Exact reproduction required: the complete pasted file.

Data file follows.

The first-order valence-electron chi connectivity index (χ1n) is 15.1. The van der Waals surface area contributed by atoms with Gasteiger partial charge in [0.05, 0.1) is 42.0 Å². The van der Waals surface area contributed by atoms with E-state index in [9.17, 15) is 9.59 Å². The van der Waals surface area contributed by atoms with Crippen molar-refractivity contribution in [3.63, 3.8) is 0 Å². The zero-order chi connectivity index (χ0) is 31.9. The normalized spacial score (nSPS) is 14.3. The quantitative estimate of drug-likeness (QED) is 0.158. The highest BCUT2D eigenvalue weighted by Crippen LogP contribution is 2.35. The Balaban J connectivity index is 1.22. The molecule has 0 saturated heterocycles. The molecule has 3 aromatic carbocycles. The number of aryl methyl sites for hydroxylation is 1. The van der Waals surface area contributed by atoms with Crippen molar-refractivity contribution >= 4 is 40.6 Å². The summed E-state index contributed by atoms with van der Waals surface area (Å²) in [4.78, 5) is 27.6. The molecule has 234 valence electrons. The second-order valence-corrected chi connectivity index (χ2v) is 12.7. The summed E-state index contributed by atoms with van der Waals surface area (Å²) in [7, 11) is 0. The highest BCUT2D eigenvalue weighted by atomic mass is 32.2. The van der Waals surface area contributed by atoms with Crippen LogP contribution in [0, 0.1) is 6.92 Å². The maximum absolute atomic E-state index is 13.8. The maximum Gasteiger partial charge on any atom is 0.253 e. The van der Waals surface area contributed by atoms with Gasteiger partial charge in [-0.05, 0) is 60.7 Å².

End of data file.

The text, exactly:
The first-order valence-electron chi connectivity index (χ1n) is 15.1. The van der Waals surface area contributed by atoms with Gasteiger partial charge in [0.05, 0.1) is 42.0 Å². The van der Waals surface area contributed by atoms with E-state index in [9.17, 15) is 9.59 Å². The van der Waals surface area contributed by atoms with Crippen molar-refractivity contribution in [3.63, 3.8) is 0 Å². The zero-order chi connectivity index (χ0) is 31.9. The normalized spacial score (nSPS) is 14.3. The quantitative estimate of drug-likeness (QED) is 0.158. The highest BCUT2D eigenvalue weighted by Crippen LogP contribution is 2.35. The Balaban J connectivity index is 1.22. The molecule has 0 saturated heterocycles. The molecule has 3 aromatic carbocycles. The number of aryl methyl sites for hydroxylation is 1. The van der Waals surface area contributed by atoms with Crippen molar-refractivity contribution >= 4 is 40.6 Å². The summed E-state index contributed by atoms with van der Waals surface area (Å²) in [4.78, 5) is 27.6. The molecule has 234 valence electrons. The second-order valence-corrected chi connectivity index (χ2v) is 12.7. The summed E-state index contributed by atoms with van der Waals surface area (Å²) in [7, 11) is 0. The highest BCUT2D eigenvalue weighted by atomic mass is 32.2. The van der Waals surface area contributed by atoms with Crippen LogP contribution in [0, 0.1) is 6.92 Å². The maximum absolute atomic E-state index is 13.8. The maximum Gasteiger partial charge on any atom is 0.253 e. The van der Waals surface area contributed by atoms with Gasteiger partial charge in [-0.05, 0) is 60.7 Å².